All of my clients have come to me by way of a referral or ‘word of mouth’ recommendation and when I want a coach I go ask my trusted peers.
If that fails then…
5. Qualified or not!
Does a coach need to be qualified and/or accredited has been the subject of debate in the industry for decades…
When I embarked on my training there was very little choice in the market and I chose the most rigorous programme I could find (Masters in Professional Coaching through i-coach and accredited by Middlesex University, EMCC, ICF, AC).
I believe that in a self-regulated industry there has to be some way of you, the client, discerning what ‘good’ looks like. A qualification and accreditation recognised by one of the professional bodies offers that reassurance.
How is the coach keeping up-to-date with the latest research in the field? Does the coach routinely undertake continued professional development (CPD)? What supervision do they participate in?
Maintaining the highest standards of coaching should be important to any professional coach – don’t be afraid to ask your prospective coach questions about this stuff!
6. Shared experience – do you need to speak the same technical language?
What I mean by this is – does your coach need to have experience in the same industry or worked at the same level as you?
A purist might say absolutely not, advocating that your coach is not from the same industry background in order to offer novel perspectives and new insights.
Alternatively, you might feel that having a shared experience brings a feeling of familiarity, shared vocabulary and can be a quick way to build credibility and rapport.
What is important is that you choose a great coach who is your biggest supporter and challenger who
- asks those difficult questions no one else does
- offers fresh perspectives
- enables deep learning and
- holds the space for you to do the work on yourself that has you be the truest and best you.
7. What will it cost me?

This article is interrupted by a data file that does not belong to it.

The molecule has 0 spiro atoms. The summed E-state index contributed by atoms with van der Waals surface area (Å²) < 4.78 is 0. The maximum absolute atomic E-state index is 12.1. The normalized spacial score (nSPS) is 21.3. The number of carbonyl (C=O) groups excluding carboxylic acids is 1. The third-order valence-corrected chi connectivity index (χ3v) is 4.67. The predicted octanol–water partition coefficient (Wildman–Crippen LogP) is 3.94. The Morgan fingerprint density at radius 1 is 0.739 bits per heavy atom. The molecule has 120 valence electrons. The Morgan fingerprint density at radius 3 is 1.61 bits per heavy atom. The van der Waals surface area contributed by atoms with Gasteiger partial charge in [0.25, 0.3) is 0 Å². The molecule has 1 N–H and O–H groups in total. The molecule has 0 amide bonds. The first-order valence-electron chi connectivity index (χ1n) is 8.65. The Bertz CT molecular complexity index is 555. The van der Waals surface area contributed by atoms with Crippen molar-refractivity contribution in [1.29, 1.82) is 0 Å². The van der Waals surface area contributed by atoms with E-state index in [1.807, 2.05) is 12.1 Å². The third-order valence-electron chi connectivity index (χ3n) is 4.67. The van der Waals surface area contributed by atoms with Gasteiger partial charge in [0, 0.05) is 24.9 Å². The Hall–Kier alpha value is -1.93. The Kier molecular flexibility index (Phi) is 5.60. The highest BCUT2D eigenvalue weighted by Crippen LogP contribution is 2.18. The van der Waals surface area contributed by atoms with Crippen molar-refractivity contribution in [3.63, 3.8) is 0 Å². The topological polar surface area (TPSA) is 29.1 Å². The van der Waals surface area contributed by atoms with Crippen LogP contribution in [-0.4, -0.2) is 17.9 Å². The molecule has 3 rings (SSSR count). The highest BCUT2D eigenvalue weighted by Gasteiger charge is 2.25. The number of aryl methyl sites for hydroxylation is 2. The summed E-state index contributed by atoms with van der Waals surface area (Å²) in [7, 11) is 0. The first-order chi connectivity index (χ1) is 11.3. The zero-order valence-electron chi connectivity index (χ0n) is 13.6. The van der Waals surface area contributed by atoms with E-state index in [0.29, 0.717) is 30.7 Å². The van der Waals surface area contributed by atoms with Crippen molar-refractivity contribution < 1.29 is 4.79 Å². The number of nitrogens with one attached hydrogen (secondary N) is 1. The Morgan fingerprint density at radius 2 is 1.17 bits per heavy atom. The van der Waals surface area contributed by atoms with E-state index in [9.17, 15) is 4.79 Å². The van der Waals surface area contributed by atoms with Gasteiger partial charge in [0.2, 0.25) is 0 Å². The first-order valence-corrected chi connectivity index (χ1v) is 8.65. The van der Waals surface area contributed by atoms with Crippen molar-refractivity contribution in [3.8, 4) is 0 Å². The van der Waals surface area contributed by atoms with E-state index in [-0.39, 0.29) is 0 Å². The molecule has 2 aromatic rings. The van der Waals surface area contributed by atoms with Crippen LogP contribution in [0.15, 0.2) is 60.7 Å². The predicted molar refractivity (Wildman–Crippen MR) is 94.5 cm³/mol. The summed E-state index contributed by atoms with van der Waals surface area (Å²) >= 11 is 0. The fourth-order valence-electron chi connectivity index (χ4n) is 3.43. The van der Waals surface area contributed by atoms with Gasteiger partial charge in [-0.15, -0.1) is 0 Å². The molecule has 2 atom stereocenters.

Coaching is a significant investment both in time and money for you so it is important you have an idea of what this might mean.
The impact of a self-regulated industry is hugely evident when it comes to pricing, with no set tariff of fees nor any guidance on how many hours of coaching you need. Fees can range from £40 to over £500 per hour depending on a set of criteria for example; what the coaching objectives are, the experience & expertise of the coach and who is funding the coaching.
8. It’s OK to say No
Coaching most effective is when there is a good ‘fit’ or ‘chemistry’ between the coachee and their coach.
It is important to look for someone who you feel comfortable talking with, yet who will challenge you - that’s why your first session with your coach is often an ‘Intro or Chemistry’ conversation. This conversation allows you to gain insight into what it might be like to be coached by them.
You will need to feel safe to open-up to your coach, as it is likely that you will share things you would not normally share at work or elsewhere.
As mentioned in no. 6 of my top tips, a coach does not need to be like you, have a similar personality or background yet it is essential that you are able to trust them to support you through important personal and professional decisions.
If it doesn’t feel right then it probably isn’t so it’s OK to say no!
Remember to check out their social media profiles for examples of their coaching clients, recommendations and areas of expertise.
Coaching can be one of the most powerful professional experiences you or any leader can have.
Following my top tips can be a great start to your coaching journey and if you want to learn more feel free to get in touch - I love chatting to new people!